The concept of a ‘citizen journalist’ is probably more flexible, but also subject to how that journalism is practised and what checks and balances are built into the news gathering, writing & publishing processes.

    As for your last point: again, communication or PR-specific training is probably more appropriate than journalism per se.

    Interesting debate, nonetheless.

  • http://www.osgblog.com Burton Hohman

    Good article, and I think some people are not understanding your point based on the comments. You aren’t saying that every person who has a blog or who tweets is now a journalist. But that there can be trained people who use social media just as a different medium for news. I speak from first hand experience. I am a college student, I don’t own a tv or read the newspaper; I see the news via social media. I have a blog and I tweet that doesn’t make me a journalist though, and thats not what Erin was arguing.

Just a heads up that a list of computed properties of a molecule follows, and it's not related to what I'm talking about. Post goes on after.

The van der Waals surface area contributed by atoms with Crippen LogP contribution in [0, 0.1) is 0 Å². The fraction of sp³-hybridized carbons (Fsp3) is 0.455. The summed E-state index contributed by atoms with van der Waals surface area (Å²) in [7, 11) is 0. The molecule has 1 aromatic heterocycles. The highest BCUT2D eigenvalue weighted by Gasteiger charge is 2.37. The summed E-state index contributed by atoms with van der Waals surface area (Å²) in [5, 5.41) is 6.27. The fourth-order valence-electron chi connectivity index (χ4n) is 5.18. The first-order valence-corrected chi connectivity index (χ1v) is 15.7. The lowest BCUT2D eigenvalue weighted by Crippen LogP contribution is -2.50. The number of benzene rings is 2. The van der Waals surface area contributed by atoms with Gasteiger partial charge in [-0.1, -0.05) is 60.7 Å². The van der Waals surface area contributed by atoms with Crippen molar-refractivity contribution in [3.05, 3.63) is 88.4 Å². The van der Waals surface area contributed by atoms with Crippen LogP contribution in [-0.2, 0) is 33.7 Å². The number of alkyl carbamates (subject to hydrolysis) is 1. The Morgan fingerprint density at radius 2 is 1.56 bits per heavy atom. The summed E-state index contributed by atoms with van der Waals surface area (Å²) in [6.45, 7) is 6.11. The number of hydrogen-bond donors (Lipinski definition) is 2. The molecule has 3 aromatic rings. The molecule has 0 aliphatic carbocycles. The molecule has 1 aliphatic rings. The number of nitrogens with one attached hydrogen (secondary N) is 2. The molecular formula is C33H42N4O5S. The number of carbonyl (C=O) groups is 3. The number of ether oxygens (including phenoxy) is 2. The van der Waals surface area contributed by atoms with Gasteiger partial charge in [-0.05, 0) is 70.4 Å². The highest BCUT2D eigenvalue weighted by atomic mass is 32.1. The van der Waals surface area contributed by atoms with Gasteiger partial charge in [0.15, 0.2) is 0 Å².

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  • http://www.justincaseyouwerewondering.com Justin Goldsborough

    Erin, you nailed it in your second-to-last paragraph — Twitter and social media are tools, just as the newspaper is. In fact, the reason newspapers are in so much trouble today is because they mistakenly ID’d their product as the newspaper instead of the news.

    The medium will continue to change. What matters is the conversation and how people (not media outlets or the industry) choose to communicate. People who stick up their nose at social media and say it’s not “real journalism” are living in a dream world and aren’t watching what’s happening around them.